ON Sunday, February 1, Melbourne’s LGBTI community will come together to close out the Midsumma festival in a show of celebration and history for the 20th year of Pride March.

Back in 1996, the first march took almost the same route along St Kilda’s Fitzroy St, transforming the strip into a show of community pride.

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“The first one was quite extraordinary,” recalled Penny McDonald, one of the organisers of that first march.

“We had no idea how big it was going to be — we thought, ‘if we get 100 people we’ll be happy,’ and we think we got about 11,000.”

The plan had been for the march to end in O’Donnell Gardens next to Luna Park in St Kilda, but it quickly became apparent the crowd wouldn’t fit, and people spilled out onto the streets.

“There was great energy — it’s very empowering and very exciting, and just makes you feel good, it feeds you for a long time,” McDonald said.

The huge success of that first march was attributed in large part to the existence at the time of organisations like the Also Foundation, who tapped into grass roots support from groups across the community.

McDonald suggested another reason for a need in the community for a show of pride — just 18 months earlier Victoria Police had detained 463 patrons of the gay nightclub Tasty, conducting public and invasive strip and cavity searches in one of Australia’s most notorious instance of homophobic police brutality.

“That can put a lot of fear into people, so there has to be some counter from the community that goes, ‘we are not afraid’,” McDonald said.

Pride March Victoria 1995 (Photo: Graham Willett; Source: Australian Lesbian and Gay Archives)

Pride March Victoria 1995 (Photo: Graham Willett; Source: Australian Lesbian and Gay Archives)

Although at that stage Mardi Gras in Sydney had already been running for almost 20 years, the core group of organisers wanted to create something free, accessible and community-focused.

“It’s very exciting, but it’s hard work to be involved in Mardi Gras,” McDonald argued.

“Whereas this (Pride March), people just come and they march, so there’s no huge expense that can make people feel like it’s going to be harder to be involved. So I think a march as opposed to a parade is extremely accessible to groups.”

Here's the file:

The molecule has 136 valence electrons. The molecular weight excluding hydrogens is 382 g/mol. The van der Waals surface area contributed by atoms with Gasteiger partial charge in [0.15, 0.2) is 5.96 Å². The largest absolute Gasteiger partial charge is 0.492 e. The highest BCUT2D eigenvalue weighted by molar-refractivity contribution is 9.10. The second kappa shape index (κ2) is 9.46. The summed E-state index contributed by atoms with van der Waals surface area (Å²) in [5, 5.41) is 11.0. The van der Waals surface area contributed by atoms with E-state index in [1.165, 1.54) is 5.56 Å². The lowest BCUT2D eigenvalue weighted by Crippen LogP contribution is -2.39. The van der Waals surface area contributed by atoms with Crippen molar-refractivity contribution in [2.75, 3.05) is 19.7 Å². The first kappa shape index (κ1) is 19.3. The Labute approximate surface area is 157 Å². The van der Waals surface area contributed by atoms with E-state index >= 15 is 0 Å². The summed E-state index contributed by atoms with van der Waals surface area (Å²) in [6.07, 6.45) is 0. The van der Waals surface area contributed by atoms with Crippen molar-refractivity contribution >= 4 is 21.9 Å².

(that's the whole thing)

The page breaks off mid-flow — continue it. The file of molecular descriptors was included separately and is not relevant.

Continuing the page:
One of the many people mobilised to support the inaugural march was radio host Dean Beck, who was at the time running a night called Boys Night Out at Three Faces nightclub — Beck went on to sit on the board of the organisation in the second year, eventually becoming president by the fourth.

“I heard that Pride March was coming up and so, as a marketing exercise I gathered 20 friends, printed up some t-shirts, and we joined the march,” he said.

Pride March Victoria 1995 (Photo: Graham Willett; Source: Australian Lesbian and Gay Archives)

Pride March Victoria 1995 (Photo: Graham Willett; Source: Australian Lesbian and Gay Archives)

Beck echoed McDonald in saying the key principle guiding those early marches was free and easy access to a big public event for everyone in the community.

“It was going to be always free, it was never to be a political statement — by its very nature it would be political, but it was to be for everybody,” he explained.

“It was about affirming that we’re fabulous, and we’re normal, and we’re abnormal and we’re diverse and we’re here.”

The spectacle certainly attracted the attention of St Kilda locals, who came out in droves to watch.

Even 20 years on, Beck vividly remembers how he felt marching along Fitzroy St, surrounded by his community: “It just enveloped me with — I can’t think of any other word — a sense of pride.”

Pride March 2015 is on February 1. For details visit www.midsumma.org.au

Pride March Victoria 1995 (Photo: Graham Willett; Source: Australian Lesbian and Gay Archives)

Pride March Victoria 1995 (Photo: Graham Willett; Source: Australian Lesbian and Gay Archives)

Pride March Victoria 1995 (Photo: Graham Willett; Source: Australian Lesbian and Gay Archives)

Pride March Victoria 1995 (Photo: Graham Willett; Source: Australian Lesbian and Gay Archives)

Pride March Victoria 1995 (Photo: Graham Willett; Source: Australian Lesbian and Gay Archives)

Pride March Victoria 1995 (Photo: Graham Willett; Source: Australian Lesbian and Gay Archives)

Pride March Victoria 1995 (Photo: Graham Willett; Source: Australian Lesbian and Gay Archives)

Pride March Victoria 1995 (Photo: Graham Willett; Source: Australian Lesbian and Gay Archives)

Pride March 2015 is on February 1. For details visit www.midsumma.org.au

**This article was first published in the February edition of the Star Observer, which is available to read in digital flip-book format. To obtain a physical copy, click here to find out where you can grab one in Melbourne, Sydney, Brisbane, Adelaide, Canberra and select regional/coastal areas.

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